Note: Decisions of a three-justice panel are not to be considered as precedent before any tribunal.

ENTRY ORDER

SUPREME COURT DOCKET NO. 2003-162

JANUARY TERM, 2004

Robert S. Borkowski

v.

Department of Employment and Training

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APPEALED FROM:

Employment Security Board


DOCKET NO. 12-02-026-06

 

In the above-entitled cause, the Clerk will enter:

Claimant appeals pro se from a decision of the Employment Security Board denying his request for unemployment compensation. We affirm.

Claimant sought unemployment compensation benefits after leaving his job as a tele-planner for SBC Communications/SBC Global Services in early September 2002. Claimant= s job required him to work out of an office at the IBM company, an SBC client. Before he left his job, IBM informed claimant that it was planning to relocate his office and that thereafter, claimant would share an office with another individual. Claimant asked to delay the move until he returned from military duty with the Vermont Army National Guard. Although IBM= s space planners approved delaying the move, claimant= s IBM contact insisted that claimant move his office before leaving for military duty.

Sometime after he spoke to his contact about the move, claimant submitted his resignation by email to Tanya Blackshear, SBC= s operations manager who was located out of state. In his email claimant stated that, A My decision to leave your employment was a difficult choice and was made with a heavy heart. However, I have decided to pursue other interests and goals. My primary reasons are personal . . . . I request this resignation be effective immediately.@ Claimant had not discussed his concern about the timing of the office move with anyone from SBC before resigning. He also did not raise the issue during his conversation with Tanya Blackshear after he resigned.

About a month later, on October 5, 2002, claimant filed a claim for unemployment compensation. His claim was denied. Claimant appealed, and an appeals referee from the Department of Employment and Training heard his case. After a telephone hearing in which claimant and Tanya Blackshear were the only witnesses, the appeals referee also denied claimant= s request for benefits. The appeals referee concluded that claimant= s departure from SBC was voluntary and was not attributable to anything SBC had done. Claimant appealed to the Employment Security Board, which reached the same conclusion as the appeals referee. This appeal followed.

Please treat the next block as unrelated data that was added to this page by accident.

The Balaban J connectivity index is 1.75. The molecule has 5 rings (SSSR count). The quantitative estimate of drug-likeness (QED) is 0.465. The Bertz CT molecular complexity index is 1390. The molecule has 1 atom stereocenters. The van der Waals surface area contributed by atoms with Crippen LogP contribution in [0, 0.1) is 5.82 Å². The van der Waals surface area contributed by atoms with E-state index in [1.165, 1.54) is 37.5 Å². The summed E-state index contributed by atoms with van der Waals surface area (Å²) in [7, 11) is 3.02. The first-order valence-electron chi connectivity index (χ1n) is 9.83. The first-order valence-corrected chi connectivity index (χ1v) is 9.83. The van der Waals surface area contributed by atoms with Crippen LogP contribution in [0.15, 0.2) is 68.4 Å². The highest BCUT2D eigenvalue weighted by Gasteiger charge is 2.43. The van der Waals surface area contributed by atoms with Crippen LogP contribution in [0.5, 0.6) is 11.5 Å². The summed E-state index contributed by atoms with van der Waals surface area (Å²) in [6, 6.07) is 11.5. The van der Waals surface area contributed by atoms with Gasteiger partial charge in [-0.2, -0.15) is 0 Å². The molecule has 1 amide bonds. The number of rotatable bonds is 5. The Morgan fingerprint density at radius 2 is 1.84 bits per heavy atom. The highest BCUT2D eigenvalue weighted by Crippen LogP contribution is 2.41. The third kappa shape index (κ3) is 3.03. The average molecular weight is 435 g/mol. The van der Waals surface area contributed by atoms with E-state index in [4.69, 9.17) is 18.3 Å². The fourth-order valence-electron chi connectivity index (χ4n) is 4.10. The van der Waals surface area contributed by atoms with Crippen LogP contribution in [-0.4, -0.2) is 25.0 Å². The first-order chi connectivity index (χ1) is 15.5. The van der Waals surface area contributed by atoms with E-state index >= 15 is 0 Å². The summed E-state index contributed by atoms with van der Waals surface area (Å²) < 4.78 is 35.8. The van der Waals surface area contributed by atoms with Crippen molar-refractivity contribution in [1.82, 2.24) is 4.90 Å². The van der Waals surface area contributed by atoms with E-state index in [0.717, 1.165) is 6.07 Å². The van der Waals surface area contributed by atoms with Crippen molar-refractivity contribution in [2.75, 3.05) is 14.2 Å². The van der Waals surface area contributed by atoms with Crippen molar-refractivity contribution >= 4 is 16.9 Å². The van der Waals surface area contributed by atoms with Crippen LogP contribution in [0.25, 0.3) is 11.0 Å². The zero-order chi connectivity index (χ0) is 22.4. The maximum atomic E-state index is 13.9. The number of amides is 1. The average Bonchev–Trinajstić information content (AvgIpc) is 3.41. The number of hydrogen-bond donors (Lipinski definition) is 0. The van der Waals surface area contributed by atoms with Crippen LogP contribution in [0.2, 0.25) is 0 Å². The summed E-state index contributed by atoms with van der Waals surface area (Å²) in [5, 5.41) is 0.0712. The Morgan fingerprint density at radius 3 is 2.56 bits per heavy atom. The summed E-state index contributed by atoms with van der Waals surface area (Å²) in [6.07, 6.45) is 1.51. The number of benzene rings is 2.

On appeal, claimant essentially contests the Board= s findings that he left his job with SBC voluntarily and that his reasons for leaving were not attributable to SBC. Under 21 V.S.A. '  1344(a)(2)(A), an employee who quits his job A without good cause attributable to@ the employer disqualifies himself from unemployment benefits. 21 V.S.A. ' 1344(a)(2)(A). It is claimant= s burden to prove that he left his job for good cause attributable to SBC. Skudlarek v. Dep= t of Employ. & Training, 160 Vt. 277, 280 (1993). Id. To satisfy the good cause standard in cases where an employee alleges poor working conditions as justification for leaving a job, we generally require a showing that the employee made some effort to remedy the situation with the employer. See Rushlow v. Dep= t of Employ. & Training, 144 Vt. 328, 331 (1984) (affirming denial of unemployment benefits to employee who quit rather than meet with employer to discuss workplace problems); Dunton v. Dep= t of Employ. & Training, 136 Vt. 483, 484 (1978) (where claimant failed to show he made effort to change working terms or conditions, denial of unemployment benefits based on lack of good cause for voluntary quit was appropriate). When reviewing an order from the Employment Security Board, we will not disturb its factual findings if they are supported by credible evidence. Skudlarek, 160 Vt. at 280.

In this case, the record fully supports the Board= s finding that claimant left his job for personal reasons that could not be attributed to SBC. Indeed, claimant= s letter of resignation stated as much. If claimant= s motivation to quit was the stress of the office move, which is what he claims here, he was obligated to discuss the matter with his employer to see if the issue could be resolved. Claimant never did that before he resigned. Moreover, the moving decision cannot in any way be attributed to his employer, SBC. The record shows that it was IBM= s needs that prompted the decision to move claimant to a different office. Because the Board= s decision is supported by the evidence, we have no grounds to disturb it.

Affirmed.

 

BY THE COURT:

 

 

_______________________________________

Jeffrey L. Amestoy, Chief Justice

_______________________________________

John A. Dooley, Associate Justice

_______________________________________

Paul L. Reiber, Associate Justice